When I was young, I was embarrassed when my mother went to thrift stores and bought things second hand. I would stay in the car and hope that no one spotted us in parking lot. It wasn’t cool to have a pair of shoes from goodwill or a bed comforter that my cousin out grew. My mom would proudly tell people about the deals she scavenged from this thrift store or that as if it were some sort of honor badge.
In college I became a raft guide, and I came to realize that all my new friends bought second-hand not because of the better price, but because they preferred the hunt (well, maybe some of us couldn’t afford full priced things). I had one girl friend that vowed to not buy anything new for a whole year because she didn’t want to support the cost of child labor for new clothes. No one cared when I bought an overpriced shirt from Anthropology and got $200 boots for my birthday.
The world around me started to change; buying second-hand, driving fuel efficient cars and recycling was the socially responsible thing to do. Socially responsible became cooler than new and expensive, at least in the circles I was in. Not that it is about being cool, but spending reflects values; the value I put on impressing people trumped saving, reusing, and minimizing.
Then I had a house of my own and I stood wide-eyed, mouth gaping at the price of new hand-towels, much less a set of plates or a frying pan or a 4 x6 picture frame. My mom’s shopping habits suddenly made more sense. Now, practically my whole house is decorated and stocked from thrifting and I learned it from my mom, who was being socially responsible before it was cool. It took me a while to get over the fact that the plates I bought I goodwill were from someone else’s home, but after a few uses at my table, they were mine. Or the pan with scratch marks from someone else frying eggs. Or the tarnished brass candlesticks that lit another couple’s romantic dinner. But soon the candlesticks and frying pan and plates all became a part of my story.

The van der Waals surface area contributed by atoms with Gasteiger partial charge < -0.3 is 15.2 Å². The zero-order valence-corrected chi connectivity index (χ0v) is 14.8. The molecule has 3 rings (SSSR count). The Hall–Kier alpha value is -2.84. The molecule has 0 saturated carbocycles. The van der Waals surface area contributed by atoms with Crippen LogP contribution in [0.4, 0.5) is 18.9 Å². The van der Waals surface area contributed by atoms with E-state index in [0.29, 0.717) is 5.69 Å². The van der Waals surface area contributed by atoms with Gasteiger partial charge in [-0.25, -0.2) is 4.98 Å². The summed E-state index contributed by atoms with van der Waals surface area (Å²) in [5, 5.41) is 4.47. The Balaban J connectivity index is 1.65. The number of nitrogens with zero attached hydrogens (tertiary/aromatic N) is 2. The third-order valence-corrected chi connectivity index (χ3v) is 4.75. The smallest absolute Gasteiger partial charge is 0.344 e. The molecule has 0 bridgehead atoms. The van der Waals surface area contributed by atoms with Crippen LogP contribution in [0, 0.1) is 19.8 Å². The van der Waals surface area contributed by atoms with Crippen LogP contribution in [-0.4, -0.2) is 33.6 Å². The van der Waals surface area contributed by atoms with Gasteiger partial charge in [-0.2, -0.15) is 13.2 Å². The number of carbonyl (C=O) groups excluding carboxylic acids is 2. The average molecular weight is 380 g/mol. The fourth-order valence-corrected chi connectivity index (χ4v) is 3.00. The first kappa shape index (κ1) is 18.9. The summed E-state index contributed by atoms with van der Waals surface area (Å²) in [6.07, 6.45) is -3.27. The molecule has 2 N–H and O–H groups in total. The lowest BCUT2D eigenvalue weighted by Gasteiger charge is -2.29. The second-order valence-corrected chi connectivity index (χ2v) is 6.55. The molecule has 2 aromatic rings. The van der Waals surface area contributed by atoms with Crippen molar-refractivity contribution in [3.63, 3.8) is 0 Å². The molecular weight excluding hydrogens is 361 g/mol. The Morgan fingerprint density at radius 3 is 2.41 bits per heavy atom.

My mom’s whole home is socially responsible. Her whole home is from thrifting, repurposing what she already has to make a space and create peace. Isn’t that the point of a home? When I was in her home recently, I went through the house pointing at objects asking where they came from. The answer was almost always the same, “Goodwill, $2.” “Goodwill, $5.” Or “that was my grandmother’s.” It is only a bit of an exaggeration to say that the only thing from Target was the toilet paper and the dish soap.
My mom can make needlepoint look hip as well as mixed china match, collections of life and love. Old tin casters for flour, sugar, coffee and tea. Copper pots and pans and even a fondue set. Those cast iron skillets work way better than any new non-stick pans when seasoned right and you don’t have to worry about unwanted chemicals. Thrifting is more time consuming than one-click on Amazon, but thrifting is much more rewarding. You have to be willing to wait and search, but patience is a neglected virtue in our instant-consumeristic society.